The new rules were introduced to make social media platforms, which have seen a phenomenal surge in usage over the past few years in India, more accountable and responsible for the content hosted on their platform.
An array of news reports suggest that social media giants such as Facebook and Twitter may face a ban in India if they fail to comply with the new intermediary guidelines for social media platforms.
The Ministry of Electronics and Information Technology had given a three-month deadline to the organisations to accept the guidelines by May 25, but so far, barring Koo – the Indian version of Twitter — none have accepted them.
The rules will be effective from May 26, despite these companies seeking a total six-month delay in their implementation.
However, will Facebook and Twitter be really banned in the country if they fail to comply with the new rules?
Read on to find out:
If any of these social media platforms fail to accept these guidelines, they risk losing status as social media platforms and protections as intermediaries. The government can also take action against them as per the law of the land for not following the rules, a government official said.
However, this does not necessarily mean that users in India will not be able to access these social media platforms from tomorrow. As digital rights activist and MediaNama founder Nikhil Pahwa explained:
It is unlikely that the government would enforce all the provisions and hold social media platforms accountable unless it really needs to because the platforms could then move the court to challenge the guidelines.
He explained, the government would not want to give Facebook and Twitter a reason to go to court because these rules are “unconstitutional”, and the Centre would not want to risk being embarrassed in courts.
He added: “The rules are already being challenged on such grounds.”
Besides, the Centre was expected to issue a set of FAQs to explain how these guidelines are being implemented. However, those have not been released yet and there is a possibility of the deadline being extended to give the Ministry of Electronics ad IT more time to figure out the nuances.
Moreover, Pahwa said, “there is zero chance of the government blocking United States-based platforms because of the power that the US government wields. There is ZERO chance of the Indian govt blocking US platforms when Jaishankar is in the US to engage with the US government”.
What are these guidelines that the Centre wants all social media platforms to accept?
On February 25, the government had announced tighter regulations for social media firms, requiring them to remove any content flagged by authorities within 36 hours and setting up a robust complaint redressal mechanism with an officer being based in the country.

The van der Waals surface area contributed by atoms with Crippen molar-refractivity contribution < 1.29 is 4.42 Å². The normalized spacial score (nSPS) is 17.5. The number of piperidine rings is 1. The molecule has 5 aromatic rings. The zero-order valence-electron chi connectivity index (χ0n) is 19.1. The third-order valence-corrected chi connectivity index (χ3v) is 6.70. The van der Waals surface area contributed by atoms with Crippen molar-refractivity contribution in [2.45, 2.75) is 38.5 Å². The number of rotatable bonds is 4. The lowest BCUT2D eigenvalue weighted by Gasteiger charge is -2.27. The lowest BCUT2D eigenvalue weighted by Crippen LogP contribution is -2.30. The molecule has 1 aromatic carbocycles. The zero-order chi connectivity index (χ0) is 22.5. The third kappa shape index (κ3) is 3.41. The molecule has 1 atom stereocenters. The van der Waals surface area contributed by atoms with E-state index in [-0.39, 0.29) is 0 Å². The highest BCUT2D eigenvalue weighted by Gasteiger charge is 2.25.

The government had set 50 lakh registered users as the threshold for defining ”significant social media intermediary”, meaning that large players like Twitter, Facebook and Google would have to comply with additional norms.
Announcing the guidelines in February, it had said the new rules take effect immediately, while significant social media providers (based on the number of users) will get three months before they need to start complying.
The three-month time period meant compliance by May 25.
Significant social media companies will also have to publish a monthly compliance report disclosing details of complaints received and action taken, as also details of contents removed proactively. They will also be required to have a physical contact address in India published on its website or mobile app, or both.
The new rules were introduced to make social media platforms like Facebook, WhatsApp, Twitter, and Instagram – which have seen a phenomenal surge in usage over the past few years in India – more accountable and responsible for the content hosted on their platform.
Social media companies will have to take down posts depicting nudity or morphed photos within 24 hours of receiving a complaint.
Notably, the rules require significant social media intermediaries – providing services primarily in the nature of messaging – to enable identification of the “first originator” of the information that undermines the sovereignty of India, security of the state, or public order.
The intermediary, however, will not be required to disclose the contents of any message. This could have major ramifications for players like Twitter and WhatsApp.
The rules also state that users who voluntarily want to verify their accounts should be given an appropriate mechanism to do so and be accorded a visible mark of verification.
Users will have to be provided with a prior intimation and explanation when a significant social media intermediary removes content on its own. In such cases, users have to be provided with an adequate and reasonable opportunity to di